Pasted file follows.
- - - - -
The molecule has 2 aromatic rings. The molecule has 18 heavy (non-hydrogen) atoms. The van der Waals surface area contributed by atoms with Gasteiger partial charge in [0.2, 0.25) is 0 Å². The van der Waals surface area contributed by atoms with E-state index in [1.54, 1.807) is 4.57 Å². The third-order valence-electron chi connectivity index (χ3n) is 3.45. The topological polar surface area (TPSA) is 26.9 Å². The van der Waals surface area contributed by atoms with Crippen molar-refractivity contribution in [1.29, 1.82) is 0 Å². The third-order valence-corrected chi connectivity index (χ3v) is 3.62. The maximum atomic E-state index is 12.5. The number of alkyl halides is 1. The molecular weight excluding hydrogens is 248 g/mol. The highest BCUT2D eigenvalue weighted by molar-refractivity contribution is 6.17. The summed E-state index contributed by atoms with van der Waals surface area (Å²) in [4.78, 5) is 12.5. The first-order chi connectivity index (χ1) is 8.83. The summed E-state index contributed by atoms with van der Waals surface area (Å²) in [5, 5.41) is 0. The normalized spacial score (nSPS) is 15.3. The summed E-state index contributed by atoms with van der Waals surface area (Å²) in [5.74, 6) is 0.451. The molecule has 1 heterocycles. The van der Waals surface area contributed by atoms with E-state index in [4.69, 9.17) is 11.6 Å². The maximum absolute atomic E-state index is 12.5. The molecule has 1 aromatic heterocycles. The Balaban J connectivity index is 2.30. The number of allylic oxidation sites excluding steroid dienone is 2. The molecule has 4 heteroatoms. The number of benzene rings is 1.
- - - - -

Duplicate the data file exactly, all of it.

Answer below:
The molecule has 2 aromatic rings. The molecule has 18 heavy (non-hydrogen) atoms. The van der Waals surface area contributed by atoms with Gasteiger partial charge in [0.2, 0.25) is 0 Å². The van der Waals surface area contributed by atoms with E-state index in [1.54, 1.807) is 4.57 Å². The third-order valence-electron chi connectivity index (χ3n) is 3.45. The topological polar surface area (TPSA) is 26.9 Å². The van der Waals surface area contributed by atoms with Crippen molar-refractivity contribution in [1.29, 1.82) is 0 Å². The third-order valence-corrected chi connectivity index (χ3v) is 3.62. The maximum atomic E-state index is 12.5. The number of alkyl halides is 1. The molecular weight excluding hydrogens is 248 g/mol. The highest BCUT2D eigenvalue weighted by molar-refractivity contribution is 6.17. The summed E-state index contributed by atoms with van der Waals surface area (Å²) in [4.78, 5) is 12.5. The first-order chi connectivity index (χ1) is 8.83. The summed E-state index contributed by atoms with van der Waals surface area (Å²) in [5, 5.41) is 0. The normalized spacial score (nSPS) is 15.3. The summed E-state index contributed by atoms with van der Waals surface area (Å²) in [5.74, 6) is 0.451. The molecule has 1 heterocycles. The van der Waals surface area contributed by atoms with E-state index in [4.69, 9.17) is 11.6 Å². The maximum absolute atomic E-state index is 12.5. The molecule has 1 aromatic heterocycles. The Balaban J connectivity index is 2.30. The number of allylic oxidation sites excluding steroid dienone is 2. The molecule has 4 heteroatoms. The number of benzene rings is 1.